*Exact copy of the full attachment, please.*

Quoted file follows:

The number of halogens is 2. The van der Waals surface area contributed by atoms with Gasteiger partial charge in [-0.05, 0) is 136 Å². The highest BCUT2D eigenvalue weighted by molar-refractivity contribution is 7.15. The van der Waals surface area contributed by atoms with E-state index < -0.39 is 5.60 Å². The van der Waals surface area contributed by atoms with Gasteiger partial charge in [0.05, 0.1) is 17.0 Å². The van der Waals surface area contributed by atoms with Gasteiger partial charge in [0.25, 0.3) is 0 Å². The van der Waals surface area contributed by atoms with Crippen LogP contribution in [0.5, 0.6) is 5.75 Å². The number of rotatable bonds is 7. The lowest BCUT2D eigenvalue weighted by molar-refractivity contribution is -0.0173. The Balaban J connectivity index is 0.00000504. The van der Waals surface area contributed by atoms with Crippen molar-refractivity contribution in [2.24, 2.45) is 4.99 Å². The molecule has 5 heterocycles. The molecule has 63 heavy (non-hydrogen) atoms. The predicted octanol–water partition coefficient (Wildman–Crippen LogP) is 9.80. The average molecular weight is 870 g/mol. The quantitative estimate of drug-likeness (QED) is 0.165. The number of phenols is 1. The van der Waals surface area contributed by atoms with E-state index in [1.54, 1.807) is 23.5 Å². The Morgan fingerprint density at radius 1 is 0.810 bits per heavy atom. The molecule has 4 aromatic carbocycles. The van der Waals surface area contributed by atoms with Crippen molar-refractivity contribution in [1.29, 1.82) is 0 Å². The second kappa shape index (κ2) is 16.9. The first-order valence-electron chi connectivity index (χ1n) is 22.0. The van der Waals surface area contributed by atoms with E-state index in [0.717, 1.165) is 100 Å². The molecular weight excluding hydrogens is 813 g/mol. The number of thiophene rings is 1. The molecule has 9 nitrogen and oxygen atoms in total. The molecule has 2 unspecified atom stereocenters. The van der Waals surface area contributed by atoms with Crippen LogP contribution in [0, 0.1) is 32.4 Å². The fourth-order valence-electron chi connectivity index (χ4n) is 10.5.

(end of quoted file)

The number of halogens is 2. The van der Waals surface area contributed by atoms with Gasteiger partial charge in [-0.05, 0) is 136 Å². The highest BCUT2D eigenvalue weighted by molar-refractivity contribution is 7.15. The van der Waals surface area contributed by atoms with E-state index < -0.39 is 5.60 Å². The van der Waals surface area contributed by atoms with Gasteiger partial charge in [0.05, 0.1) is 17.0 Å². The van der Waals surface area contributed by atoms with Gasteiger partial charge in [0.25, 0.3) is 0 Å². The van der Waals surface area contributed by atoms with Crippen LogP contribution in [0.5, 0.6) is 5.75 Å². The number of rotatable bonds is 7. The lowest BCUT2D eigenvalue weighted by molar-refractivity contribution is -0.0173. The Balaban J connectivity index is 0.00000504. The van der Waals surface area contributed by atoms with Crippen molar-refractivity contribution in [2.24, 2.45) is 4.99 Å². The molecule has 5 heterocycles. The molecule has 63 heavy (non-hydrogen) atoms. The predicted octanol–water partition coefficient (Wildman–Crippen LogP) is 9.80. The average molecular weight is 870 g/mol. The quantitative estimate of drug-likeness (QED) is 0.165. The number of phenols is 1. The van der Waals surface area contributed by atoms with E-state index in [1.54, 1.807) is 23.5 Å². The Morgan fingerprint density at radius 1 is 0.810 bits per heavy atom. The molecule has 4 aromatic carbocycles. The van der Waals surface area contributed by atoms with Crippen molar-refractivity contribution in [1.29, 1.82) is 0 Å². The second kappa shape index (κ2) is 16.9. The first-order valence-electron chi connectivity index (χ1n) is 22.0. The van der Waals surface area contributed by atoms with E-state index in [0.717, 1.165) is 100 Å². The molecular weight excluding hydrogens is 813 g/mol. The number of thiophene rings is 1. The molecule has 9 nitrogen and oxygen atoms in total. The molecule has 2 unspecified atom stereocenters. The van der Waals surface area contributed by atoms with Crippen LogP contribution in [0, 0.1) is 32.4 Å². The fourth-order valence-electron chi connectivity index (χ4n) is 10.5.